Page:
Market News

Tesla Stock Is Dropping Like a Stone. There’s No New Reason.

0
Text size

Tesla cars parked in a lot at a Tesla factory.

Justin Sullivan/Getty Images


Tesla

shares opened higher Thursday, then promptly fell. It isn’t easy to find anything new spooking investors.

Shares traded as high as $900 shortly after the open, but are now down 5.6% at just below $833 a share. The

S&P 500
and

Nasdaq Composite Index
are up 0.5% and 0.3%, respectively.

There are no shortage of suspects to blame the drop on. There is


Twitter

(ticker: TWTR),


Ford Motor

(F), Elon Musk, China, and Wall Street, among other things, that can move Tesla (TSLA) shares up and down.

Twitter, which Musk is buying for $54.20 a share, reported first-quarter numbers. Adjusting for a bunch of charges, earnings look mediocre. Sales of $1.2 billion missed analyst forecasts.

What that has to do with Tesla, however, isn’t clear. Tesla investors are worried that Musk will sell some Tesla stock to fund the purchase. Large blocks of stock on sale can push down share prices. But Twitter results don’t really change that calculus. There really isn’t a reason weak Twitter results change anything about Musk’s financing options.

Barron’s suggested a kind of backwards-merger-arb calculation to track Twitter risk in Tesla stock. It’s a little like a conspiracy theory on a pushpin board, but the calculation might be useful.

Since Musk’s bid was accepted, Tesla stock is down about 11% more than it should be based on the 3% decline of the Nasdaq over the same span. That’s indicates there is up to $110 in Tesla shares for Twitter-related risks. Wednesday that calculation yielded $37.

Practically speaking, what the calculation means is that the market believes the odds are up that Musk will buy Twitter with Tesla stock.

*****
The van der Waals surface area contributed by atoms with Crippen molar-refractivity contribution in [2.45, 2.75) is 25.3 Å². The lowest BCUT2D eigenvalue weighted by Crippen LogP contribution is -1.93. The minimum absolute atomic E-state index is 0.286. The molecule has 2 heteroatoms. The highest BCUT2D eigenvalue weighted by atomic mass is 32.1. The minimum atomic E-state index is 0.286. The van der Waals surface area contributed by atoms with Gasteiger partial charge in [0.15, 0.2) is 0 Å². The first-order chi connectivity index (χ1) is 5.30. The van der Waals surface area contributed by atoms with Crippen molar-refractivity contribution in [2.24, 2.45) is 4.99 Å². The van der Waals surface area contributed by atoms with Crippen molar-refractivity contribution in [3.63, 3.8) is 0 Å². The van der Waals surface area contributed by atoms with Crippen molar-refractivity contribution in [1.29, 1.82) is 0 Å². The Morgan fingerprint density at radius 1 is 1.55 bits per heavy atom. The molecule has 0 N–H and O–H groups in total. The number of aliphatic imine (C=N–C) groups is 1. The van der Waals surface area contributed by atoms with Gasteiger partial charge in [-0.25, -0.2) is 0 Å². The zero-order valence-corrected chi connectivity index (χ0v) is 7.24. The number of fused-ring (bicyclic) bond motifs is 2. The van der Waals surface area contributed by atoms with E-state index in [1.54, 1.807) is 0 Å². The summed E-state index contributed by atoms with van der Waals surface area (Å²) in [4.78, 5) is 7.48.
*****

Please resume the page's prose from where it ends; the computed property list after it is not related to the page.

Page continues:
Musk, for his part, hasn’t said anything about stock sales. There are no filings or tweets of significance on Thursday either.

Ford stock is down 5.1% after it reported first-quarter numbers Wednesday evening. Ford beat earnings by a little, but Wall Street isn’t sure price increases will keep pace with cost increases. That worry might be spilling into Tesla stock.

China remains a watch item for investors. The pace of production at the Tesla facility in Shanghai, which was shut for weeks because of Covid restrictions, will impact second-quarter deliveries and earnings. Investors probably don’t want to deal with that volatility.

Whatever the reasons, Tesla investors are reeling. Shares are down more than 20% so far in the month of April.

Write to Al Root at allen.root@dowjones.com

‘A recession is on the way’: Former CEO of Citi Wealth Management

Previous article

ARK Crushed By Concentrated Bet In Teladoc

Next article

You may also like

Comments

Leave a reply

Your email address will not be published. Required fields are marked *

More in Market News